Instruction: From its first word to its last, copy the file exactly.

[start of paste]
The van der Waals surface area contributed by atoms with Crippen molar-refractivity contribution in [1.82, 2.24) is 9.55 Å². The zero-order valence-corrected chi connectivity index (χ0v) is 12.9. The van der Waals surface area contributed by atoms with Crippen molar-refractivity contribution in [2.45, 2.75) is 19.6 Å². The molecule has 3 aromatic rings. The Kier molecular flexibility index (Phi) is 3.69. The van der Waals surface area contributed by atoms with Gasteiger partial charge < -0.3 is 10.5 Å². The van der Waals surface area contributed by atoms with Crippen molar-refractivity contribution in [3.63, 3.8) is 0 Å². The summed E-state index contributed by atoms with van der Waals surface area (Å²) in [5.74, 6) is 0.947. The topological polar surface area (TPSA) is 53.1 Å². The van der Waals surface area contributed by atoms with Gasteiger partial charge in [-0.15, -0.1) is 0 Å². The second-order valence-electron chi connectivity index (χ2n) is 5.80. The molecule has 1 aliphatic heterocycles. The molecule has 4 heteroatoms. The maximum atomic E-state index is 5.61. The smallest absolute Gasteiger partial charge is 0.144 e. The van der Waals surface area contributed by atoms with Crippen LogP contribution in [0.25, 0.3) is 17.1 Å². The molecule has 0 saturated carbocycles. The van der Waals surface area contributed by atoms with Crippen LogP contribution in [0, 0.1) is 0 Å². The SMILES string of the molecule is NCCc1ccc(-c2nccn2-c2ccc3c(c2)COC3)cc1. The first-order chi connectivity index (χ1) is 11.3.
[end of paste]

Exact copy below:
The van der Waals surface area contributed by atoms with Crippen molar-refractivity contribution in [1.82, 2.24) is 9.55 Å². The zero-order valence-corrected chi connectivity index (χ0v) is 12.9. The van der Waals surface area contributed by atoms with Crippen molar-refractivity contribution in [2.45, 2.75) is 19.6 Å². The molecule has 3 aromatic rings. The Kier molecular flexibility index (Phi) is 3.69. The van der Waals surface area contributed by atoms with Gasteiger partial charge < -0.3 is 10.5 Å². The van der Waals surface area contributed by atoms with Crippen molar-refractivity contribution in [3.63, 3.8) is 0 Å². The summed E-state index contributed by atoms with van der Waals surface area (Å²) in [5.74, 6) is 0.947. The topological polar surface area (TPSA) is 53.1 Å². The van der Waals surface area contributed by atoms with Gasteiger partial charge in [-0.15, -0.1) is 0 Å². The second-order valence-electron chi connectivity index (χ2n) is 5.80. The molecule has 1 aliphatic heterocycles. The molecule has 4 heteroatoms. The maximum atomic E-state index is 5.61. The smallest absolute Gasteiger partial charge is 0.144 e. The van der Waals surface area contributed by atoms with Crippen LogP contribution in [0.25, 0.3) is 17.1 Å². The molecule has 0 saturated carbocycles. The van der Waals surface area contributed by atoms with Crippen LogP contribution in [0, 0.1) is 0 Å². The SMILES string of the molecule is NCCc1ccc(-c2nccn2-c2ccc3c(c2)COC3)cc1. The first-order chi connectivity index (χ1) is 11.3.